I wouldn't really wish that on anyone. It's just difficult. When it happens that quickly, and unless you're prepared for it you don't necessarily have a built-in system of tools to know how to handle that. Some people do; it's not impossible. But I was really lucky. I kind of had a very gradual growth so that when something like "Lord of the Rings" occurred, I had some sense of how to deal with it, at least on a smaller scale.
Right. And then after that you sort of stepped back and did indie stuff?
Smaller things, yeah.
Even though you're very well-known for that mega-franchise, people still see you as sort of a low-profile actor. Is that something you cultivated?
I think there was something conscious about it, but it was also just responding to material too. It just so happened that a lot of the material that I loved and pursued kind of took me on a smaller scale. I think after "Lord of the Rings" my initial gut instinct was to do something really small, which wasn't so much because of not wanting to be a part of something that would be equally as successful insomuch as it was about just not wanting to be on a 16-month massive opus. I was just wanting to do something small that had less responsibility to it.
After that, I think after that my focus was really just on good material, and it just so happened that a lot of the material that I found that I loved was on a smaller independent scale. It's not easy to find great material in the context of major studio productions. They're made every year, there's definitely a handful of excellent, larger budgeted, more sort of widespread productions, but they're harder to find for sure.
Now, what is your favorite animal or animal-like co-star: Wilfred, Flipper or Gollum?
[Laughs.] I don't know. Wilfred has proved to be one of the more interesting relationships on screen. I'd say Wilfred.
Can we talk about your love for music? How's the record label going?
It's good. It's small. I kind of put it on the back burner a little bit last year. I had found myself distracted by other things and couldn't really pay the kind of attention to it that I wanted to. I'm sort of in the process of reconfiguring it. It's still a part of my life, and music is a huge part of my life. I want to just sort of pause and reflect on how best to go about it. The music industry is really different and in some ways more exciting than it's ever been, particularly in that people are exposed to kinds of music and to bands that they never would have been exposed to before, largely due to the various channels that people are now communicating through and being exposed to culture through.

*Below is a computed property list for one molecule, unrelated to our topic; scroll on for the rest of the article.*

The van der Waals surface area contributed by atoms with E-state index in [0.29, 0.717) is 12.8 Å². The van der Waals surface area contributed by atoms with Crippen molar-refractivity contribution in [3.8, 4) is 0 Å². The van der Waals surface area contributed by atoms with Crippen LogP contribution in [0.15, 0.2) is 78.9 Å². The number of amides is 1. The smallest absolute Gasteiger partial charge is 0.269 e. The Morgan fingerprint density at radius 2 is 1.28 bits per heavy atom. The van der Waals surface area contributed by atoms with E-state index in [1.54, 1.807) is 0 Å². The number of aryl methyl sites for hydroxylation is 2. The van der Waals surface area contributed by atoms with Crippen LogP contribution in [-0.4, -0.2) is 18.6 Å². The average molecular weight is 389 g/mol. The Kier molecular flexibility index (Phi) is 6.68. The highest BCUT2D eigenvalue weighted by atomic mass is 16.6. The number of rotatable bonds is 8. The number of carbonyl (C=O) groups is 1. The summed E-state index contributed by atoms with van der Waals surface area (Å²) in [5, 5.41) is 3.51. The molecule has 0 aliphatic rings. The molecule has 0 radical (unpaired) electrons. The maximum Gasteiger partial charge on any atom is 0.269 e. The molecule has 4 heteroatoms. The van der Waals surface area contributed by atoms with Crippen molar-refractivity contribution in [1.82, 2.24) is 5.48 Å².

And music distribution, with digital distribution, it's really opened up that channel as well, and how things are marketed can be very creative and interesting nowadays. It's actually kind of a fascinating time to be involved. It's not exactly the best time to start a business but that was never my intent. My intent really was to start a little label to release music that I believed in as a hobby, not to make money off of it. So yeah, I'm still plugging away at it and, hopefully, in the next year or so it will expand and become something a little bit more.
What got you so into music?
I don't know if I can pinpoint it. Growing up my brother was always a huge fan of music and I've learned a lot from my brother. I listened to a lot of the music that he listened to growing up. He was a huge Prince fan and The Smiths, and various other sort of indie rock from the early '90s and ... a little electronic stuff from England.
Also I was traveling at a young age and was exposed to music from various people that I was working with. And it just hit me kind of early, I think around 8, 9, probably like 9 or 10, I started to prick up my ears to it and I was exposed to a lot of different kinds of music, more than I would have if I had just been in one place or just listening to the radio.
So I really credit sort of my initial tableau of the music that influenced me to traveling and to listening to anything exposed to me that I wouldn't have otherwise. And probably around the age of 15 or 16 is when I became kind of heavily interested and really sought it out. And my musical taste expanded beyond sort of the parameters that I had initially, and it just blew open as a teenager and I became kind of voracious.